He may be a hip-hop superstar, but Tamar Dillard, aka Flo Rida, will probably answer if you call him and he even writes his own Twitter updates, says Ed Power
Flo Rida has a message for all the ladies out there: pick up the phone and call him. He isn't joking. Recently the musclebound Miami rapper posted his mobile-phone number on his Twitter page. If you ring, there's a decent chance he'll answer.
"Oh yeah man... my phone is going crazy," he says, his patter low and a bit mysterious. "I can't even put it down... It's amazing."
Even if he doesn't pick up, he'll probably get back to you. Flo -- aka 31-year-old Miami native Tarmar Dillard -- has taken to buzzing fans in the middle of the night, figuring that if they see fit to call him at all hours, he should return the compliment.
To be honest, we're mildly astonished. Not simply at his willingness to be pestered by the unwashed masses, but that he actually writes his own Twitter updates. For most hip-hop super stars (which Dillard assuredly is after syrup-splashed hits such as Right Round and Club Can't Handle Me), Tweeting is something you pay a lackey to do. What's up with Flo Rida?
"I always do it myself, you know," he says. "I like to stay connected to my fans on my social sites. Doin' it myself and everything... that's always been my way."
Along with professional athletes and Hollywood actors, hip-hop A-listers make for cautious interviewees. Where a rock musician will happily dish insults or offer politically charged observations, rappers, traditionally more self-contained and career-minded, rarely put a foot wrong. In that respect, Flo Rida comes to us straight from central casting.
With a new album to promote -- Only One Flo (Part 1) hits stores today -- he's not so much on a charm offensive as in damage-limitation mode.
That's a pity because he certainly has stories to tell. Raised in one of Florida's most dangerous neighbourhoods, he's best friends with just-out-of-prison rhymer, and fellow Miami resident, Lil' Wayne (there are plans for a hook-up on Flo' s next album). At last year's VMAs, he had a ringside seat at Kanye West's bum-rushing of Taylor Swift. And in 2008, he got together with a (then utterly unknown) Lady Gaga for a largely forgotten collaboration, Starstruck.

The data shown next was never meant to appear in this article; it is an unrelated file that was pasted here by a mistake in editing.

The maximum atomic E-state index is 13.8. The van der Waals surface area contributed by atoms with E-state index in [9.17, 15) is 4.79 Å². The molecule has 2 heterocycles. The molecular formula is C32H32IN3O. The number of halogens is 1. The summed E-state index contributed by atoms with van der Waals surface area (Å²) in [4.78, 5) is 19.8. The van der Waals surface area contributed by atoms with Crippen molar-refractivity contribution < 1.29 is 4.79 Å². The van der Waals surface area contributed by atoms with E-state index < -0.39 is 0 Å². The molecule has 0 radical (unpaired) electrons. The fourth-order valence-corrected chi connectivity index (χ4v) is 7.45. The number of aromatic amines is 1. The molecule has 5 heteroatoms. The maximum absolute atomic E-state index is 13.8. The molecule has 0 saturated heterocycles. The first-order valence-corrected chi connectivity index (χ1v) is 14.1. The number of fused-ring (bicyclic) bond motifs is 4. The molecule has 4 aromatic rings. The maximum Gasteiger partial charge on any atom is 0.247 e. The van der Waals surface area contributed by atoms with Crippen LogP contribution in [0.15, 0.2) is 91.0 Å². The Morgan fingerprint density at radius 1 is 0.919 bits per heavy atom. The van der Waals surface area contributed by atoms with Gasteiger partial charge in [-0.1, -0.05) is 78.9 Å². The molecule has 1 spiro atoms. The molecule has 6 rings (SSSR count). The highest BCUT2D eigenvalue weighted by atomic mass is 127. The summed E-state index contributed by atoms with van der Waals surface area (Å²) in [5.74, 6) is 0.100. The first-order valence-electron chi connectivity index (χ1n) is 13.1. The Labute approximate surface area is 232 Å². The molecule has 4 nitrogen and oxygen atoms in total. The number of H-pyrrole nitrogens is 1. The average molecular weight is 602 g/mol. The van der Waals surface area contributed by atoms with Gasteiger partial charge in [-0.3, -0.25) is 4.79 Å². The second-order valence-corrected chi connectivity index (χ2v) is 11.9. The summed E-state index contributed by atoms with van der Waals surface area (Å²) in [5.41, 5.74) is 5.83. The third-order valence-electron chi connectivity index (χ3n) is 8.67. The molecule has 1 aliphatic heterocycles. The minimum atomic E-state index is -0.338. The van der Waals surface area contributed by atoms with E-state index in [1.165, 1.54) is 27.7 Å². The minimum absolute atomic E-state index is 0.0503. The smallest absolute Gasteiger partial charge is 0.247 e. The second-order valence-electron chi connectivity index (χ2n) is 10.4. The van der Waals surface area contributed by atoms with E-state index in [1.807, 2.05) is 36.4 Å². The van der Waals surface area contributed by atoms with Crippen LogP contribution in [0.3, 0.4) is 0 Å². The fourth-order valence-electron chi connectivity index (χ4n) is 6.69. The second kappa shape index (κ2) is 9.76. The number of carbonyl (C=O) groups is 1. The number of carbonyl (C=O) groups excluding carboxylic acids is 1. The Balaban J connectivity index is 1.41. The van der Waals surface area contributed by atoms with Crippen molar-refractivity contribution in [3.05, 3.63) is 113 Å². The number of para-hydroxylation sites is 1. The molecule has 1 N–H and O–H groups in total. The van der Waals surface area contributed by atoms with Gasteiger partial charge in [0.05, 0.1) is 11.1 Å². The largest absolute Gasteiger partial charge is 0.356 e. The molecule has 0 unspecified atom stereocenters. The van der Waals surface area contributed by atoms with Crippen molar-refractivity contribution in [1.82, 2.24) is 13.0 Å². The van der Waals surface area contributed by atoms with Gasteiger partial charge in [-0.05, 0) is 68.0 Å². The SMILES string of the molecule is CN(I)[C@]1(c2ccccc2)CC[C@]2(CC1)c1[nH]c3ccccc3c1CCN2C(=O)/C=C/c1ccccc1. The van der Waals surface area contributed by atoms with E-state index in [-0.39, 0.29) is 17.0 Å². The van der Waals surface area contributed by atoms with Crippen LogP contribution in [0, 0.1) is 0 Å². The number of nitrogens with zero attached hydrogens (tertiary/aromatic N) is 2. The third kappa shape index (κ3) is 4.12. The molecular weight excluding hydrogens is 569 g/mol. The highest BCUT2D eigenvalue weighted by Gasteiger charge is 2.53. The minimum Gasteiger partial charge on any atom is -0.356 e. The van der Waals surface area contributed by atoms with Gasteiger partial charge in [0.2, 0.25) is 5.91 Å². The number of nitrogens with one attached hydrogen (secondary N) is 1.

We have to ask... what was it like sharing a recording booth with pre-Fame Monster Stefani Germanotta?
"To see her career shoot off as big as it is... I'm pleased to have had the chance to work with her," he muses. "She was already establishing herself as this different character. She was basically on the same vibe as me... but, you know, with a little more edge, which has gotten her a lot of international exposure. She has definitely taking advantage of that in a great way."
Ushering kooky starlets into the big time is something of a Flo Rida specialty. Eighteen months after Starstruck, he invited another provocative unknown for a cameo, this time on his Dead Or Alive-sampling number one, Right Round. "Being able to work with Ke$ha prior to the success she had... I always knew she had star qualities," he says.
The moment Ke$ha became famous, all the haters came down on her like a ton of masonry. The charge being that she was taking Lady Gaga's genuinely daring persona and diluting it with gallons of Valley Girl ditz.
"Being in the studio with her prior to her success, the one thing I always knew 'bout her is that she isn't a character," protests Flo. "That's her real persona."